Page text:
Next he applied with Marten Transportation after I pointed out a posting on Indeed to him. The recruiter steered him into a position that was a bit different than the one he was looking at. He has been at that for 4 months and typically is on the road for 12 days and off for about 2.5 days. He came home yesterday morning and asked him how he likes it at Marten and he replied "I love it." He drives a dedicated route for Nestle, though some other work sometimes gets mixed in. He drives out of Stockton yard, going from from stops mostly in Springville, Utah and some other stops in Utah, Jurupa Valley, CA, Tracy, CA, Lathrop, CA, Lemore, CA, and some trips to Oregon and southern Washington. He originally reported to the regional manager but a new DM got hired and he loves working with her and she lets her know she appreciates his efforts, etc. He makes a lot less than you, last week was about $1,550 with 3,000 miles (he gets 51 cpm plus detention and breakdown pay. In his second week his transmission had serious troubles and truck was in ship for most of the week and he got paid the minimum weekly pay of $1175, worked about 1.5 days. This week he had a hazmat load and will get paid some extra for that, not sure how much. He had a hiring bonus of $3,500 which was paid at 30, 60, and 120 days. I see some posting snow for much more. He gets to bring his truck home (usually just tractor) after submitting photos of where he would park it here on our farm (he lives at home). Besides his days off, he sometimes stops by here if he has extra time on his way to a next stop for shower or even sleeping a few times in the past four months. He drives a Kenworth T680 which took a bit of time to get used to (backs up faster, different noises) but he likes much better than the Cascadia he drove in with CR England.

There is such a demand for drivers that I would think you could find something that can work for you, except all the fancy lights.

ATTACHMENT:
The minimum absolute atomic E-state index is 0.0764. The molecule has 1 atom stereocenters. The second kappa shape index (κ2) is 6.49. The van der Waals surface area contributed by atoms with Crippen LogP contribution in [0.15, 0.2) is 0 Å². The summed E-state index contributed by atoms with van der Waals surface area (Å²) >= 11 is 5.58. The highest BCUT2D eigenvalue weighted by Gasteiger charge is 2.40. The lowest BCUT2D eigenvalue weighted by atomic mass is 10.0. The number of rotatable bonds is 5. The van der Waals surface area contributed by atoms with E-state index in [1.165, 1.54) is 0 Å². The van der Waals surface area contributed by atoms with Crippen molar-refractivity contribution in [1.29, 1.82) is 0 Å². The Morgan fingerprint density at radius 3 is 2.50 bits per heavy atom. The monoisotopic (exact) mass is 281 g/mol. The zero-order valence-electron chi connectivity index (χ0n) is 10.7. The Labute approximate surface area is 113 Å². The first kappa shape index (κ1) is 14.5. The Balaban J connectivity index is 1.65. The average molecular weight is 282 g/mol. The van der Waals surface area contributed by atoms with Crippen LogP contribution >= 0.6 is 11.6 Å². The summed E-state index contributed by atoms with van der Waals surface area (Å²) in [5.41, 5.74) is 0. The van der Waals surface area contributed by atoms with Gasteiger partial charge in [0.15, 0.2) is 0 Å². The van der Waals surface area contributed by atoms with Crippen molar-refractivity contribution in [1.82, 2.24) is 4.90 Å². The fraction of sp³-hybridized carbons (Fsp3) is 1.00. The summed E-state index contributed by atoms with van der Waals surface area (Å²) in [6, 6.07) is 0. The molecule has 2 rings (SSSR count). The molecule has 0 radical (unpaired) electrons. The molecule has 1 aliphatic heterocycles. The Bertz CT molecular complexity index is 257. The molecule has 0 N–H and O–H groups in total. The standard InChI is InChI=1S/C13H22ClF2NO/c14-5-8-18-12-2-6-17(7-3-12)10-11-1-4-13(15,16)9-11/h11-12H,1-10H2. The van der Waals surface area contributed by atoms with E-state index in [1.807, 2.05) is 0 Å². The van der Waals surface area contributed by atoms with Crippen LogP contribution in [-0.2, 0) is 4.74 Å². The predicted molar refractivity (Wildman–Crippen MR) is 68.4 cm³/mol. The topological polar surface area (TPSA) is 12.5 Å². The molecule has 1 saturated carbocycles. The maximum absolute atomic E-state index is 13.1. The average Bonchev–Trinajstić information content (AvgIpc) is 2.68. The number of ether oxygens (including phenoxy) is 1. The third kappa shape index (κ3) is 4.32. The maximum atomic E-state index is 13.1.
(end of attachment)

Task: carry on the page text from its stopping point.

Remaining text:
CDL:

Commercial Driver's License (CDL)

A CDL is required to drive any of the following vehicles:

  • Any combination of vehicles with a gross combined weight rating (GCWR) of 26,001 or more pounds, providing the gross vehicle weight rating (GVWR) of the vehicle being towed is in excess of 10,000 pounds.
  • Any single vehicle with a GVWR of 26,001 or more pounds, or any such vehicle towing another not in excess of 10,000 pounds.
  • Any vehicle, regardless of size, designed to transport 16 or more persons, including the driver.
  • Any vehicle required by federal regulations to be placarded while transporting hazardous materials.

HAZMAT:

Hazardous Materials

Explosive, flammable, poisonous or otherwise potentially dangerous cargo. Large amounts of especially hazardous cargo are required to be placarded under HAZMAT regulations

Dedicated Route:

A driver or carrier who transports cargo between regular, prescribed routes. Normally it means a driver will be dedicated to working for one particular customer like Walmart or Home Depot and they will only haul freight for that customer. You'll often hear drivers say something like, "I'm on the Walmart dedicated account."

Regional:

Regional Route

Usually refers to a driver hauling freight within one particular region of the country. You might be in the "Southeast Regional Division" or "Midwest Regional". Regional route drivers often get home on the weekends which is one of the main appeals for this type of route.

DOT:

Department Of Transportation

A department of the federal executive branch responsible for the national highways and for railroad and airline safety. It also manages Amtrak, the national railroad system, and the Coast Guard.

State and Federal DOT Officers are responsible for commercial vehicle enforcement. "The truck police" you could call them.

BMI:

Body mass index (BMI)

BMI is a formula that uses weight and height to estimate body fat. For most people, BMI provides a reasonable estimate of body fat. The BMI's biggest weakness is that it doesn't consider individual factors such as bone or muscle mass. BMI may:

  • Underestimate body fat for older adults or other people with low muscle mass
  • Overestimate body fat for people who are very muscular and physically fit

It's quite common, especially for men, to fall into the "overweight" category if you happen to be stronger than average. If you're pretty strong but in good shape then pay no attention.

Dm:

Dispatcher, Fleet Manager, Driver Manager

The primary person a driver communicates with at his/her company. A dispatcher can play many roles, depending on the company's structure. Dispatchers may assign freight, file requests for home time, relay messages between the driver and management, inform customer service of any delays, change appointment times, and report information to the load planners.

CPM:

Cents Per Mile

Drivers are often paid by the mile and it's given in cents per mile, or cpm.

HOS:

Hours Of Service

HOS refers to the logbook hours of service regulations.